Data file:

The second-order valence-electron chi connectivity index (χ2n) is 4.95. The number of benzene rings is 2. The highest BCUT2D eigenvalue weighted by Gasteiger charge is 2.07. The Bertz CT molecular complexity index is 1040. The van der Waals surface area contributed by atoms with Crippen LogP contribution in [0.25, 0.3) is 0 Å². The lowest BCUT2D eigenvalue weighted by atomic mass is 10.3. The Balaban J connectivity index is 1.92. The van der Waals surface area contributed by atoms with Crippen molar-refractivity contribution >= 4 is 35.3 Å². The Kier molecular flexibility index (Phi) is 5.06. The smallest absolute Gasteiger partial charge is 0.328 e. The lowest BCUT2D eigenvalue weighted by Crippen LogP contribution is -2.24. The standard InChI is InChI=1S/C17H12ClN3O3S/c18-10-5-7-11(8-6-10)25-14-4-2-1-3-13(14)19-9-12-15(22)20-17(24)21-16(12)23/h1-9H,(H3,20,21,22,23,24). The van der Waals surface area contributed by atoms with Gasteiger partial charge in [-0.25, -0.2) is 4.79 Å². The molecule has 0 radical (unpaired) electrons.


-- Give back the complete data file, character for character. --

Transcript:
The second-order valence-electron chi connectivity index (χ2n) is 4.95. The number of benzene rings is 2. The highest BCUT2D eigenvalue weighted by Gasteiger charge is 2.07. The Bertz CT molecular complexity index is 1040. The van der Waals surface area contributed by atoms with Crippen LogP contribution in [0.25, 0.3) is 0 Å². The lowest BCUT2D eigenvalue weighted by atomic mass is 10.3. The Balaban J connectivity index is 1.92. The van der Waals surface area contributed by atoms with Crippen molar-refractivity contribution >= 4 is 35.3 Å². The Kier molecular flexibility index (Phi) is 5.06. The smallest absolute Gasteiger partial charge is 0.328 e. The lowest BCUT2D eigenvalue weighted by Crippen LogP contribution is -2.24. The standard InChI is InChI=1S/C17H12ClN3O3S/c18-10-5-7-11(8-6-10)25-14-4-2-1-3-13(14)19-9-12-15(22)20-17(24)21-16(12)23/h1-9H,(H3,20,21,22,23,24). The van der Waals surface area contributed by atoms with Gasteiger partial charge in [-0.25, -0.2) is 4.79 Å². The molecule has 0 radical (unpaired) electrons.